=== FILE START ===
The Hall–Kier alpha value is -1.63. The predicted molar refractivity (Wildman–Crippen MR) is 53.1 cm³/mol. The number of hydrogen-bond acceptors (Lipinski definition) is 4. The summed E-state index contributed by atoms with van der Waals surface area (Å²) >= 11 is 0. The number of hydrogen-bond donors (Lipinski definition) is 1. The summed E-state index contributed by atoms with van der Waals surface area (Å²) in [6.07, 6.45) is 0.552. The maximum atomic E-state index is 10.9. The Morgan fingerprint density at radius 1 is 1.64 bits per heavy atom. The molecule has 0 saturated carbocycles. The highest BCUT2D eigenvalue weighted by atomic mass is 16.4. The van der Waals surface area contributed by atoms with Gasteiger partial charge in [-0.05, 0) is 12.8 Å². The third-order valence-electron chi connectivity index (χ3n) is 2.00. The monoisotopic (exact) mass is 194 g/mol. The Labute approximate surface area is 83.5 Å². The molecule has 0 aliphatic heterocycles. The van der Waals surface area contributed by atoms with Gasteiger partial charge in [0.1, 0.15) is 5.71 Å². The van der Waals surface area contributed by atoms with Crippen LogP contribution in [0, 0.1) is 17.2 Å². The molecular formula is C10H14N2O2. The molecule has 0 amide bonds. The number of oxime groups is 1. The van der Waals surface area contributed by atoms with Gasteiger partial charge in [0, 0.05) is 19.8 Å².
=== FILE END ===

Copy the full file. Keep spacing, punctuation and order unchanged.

The Hall–Kier alpha value is -1.63. The predicted molar refractivity (Wildman–Crippen MR) is 53.1 cm³/mol. The number of hydrogen-bond acceptors (Lipinski definition) is 4. The summed E-state index contributed by atoms with van der Waals surface area (Å²) >= 11 is 0. The number of hydrogen-bond donors (Lipinski definition) is 1. The summed E-state index contributed by atoms with van der Waals surface area (Å²) in [6.07, 6.45) is 0.552. The maximum atomic E-state index is 10.9. The Morgan fingerprint density at radius 1 is 1.64 bits per heavy atom. The molecule has 0 saturated carbocycles. The highest BCUT2D eigenvalue weighted by atomic mass is 16.4. The van der Waals surface area contributed by atoms with Gasteiger partial charge in [-0.05, 0) is 12.8 Å². The third-order valence-electron chi connectivity index (χ3n) is 2.00. The monoisotopic (exact) mass is 194 g/mol. The Labute approximate surface area is 83.5 Å². The molecule has 0 aliphatic heterocycles. The van der Waals surface area contributed by atoms with Gasteiger partial charge in [0.1, 0.15) is 5.71 Å². The van der Waals surface area contributed by atoms with Crippen LogP contribution in [0, 0.1) is 17.2 Å². The molecular formula is C10H14N2O2. The molecule has 0 amide bonds. The number of oxime groups is 1. The van der Waals surface area contributed by atoms with Gasteiger partial charge in [0, 0.05) is 19.8 Å².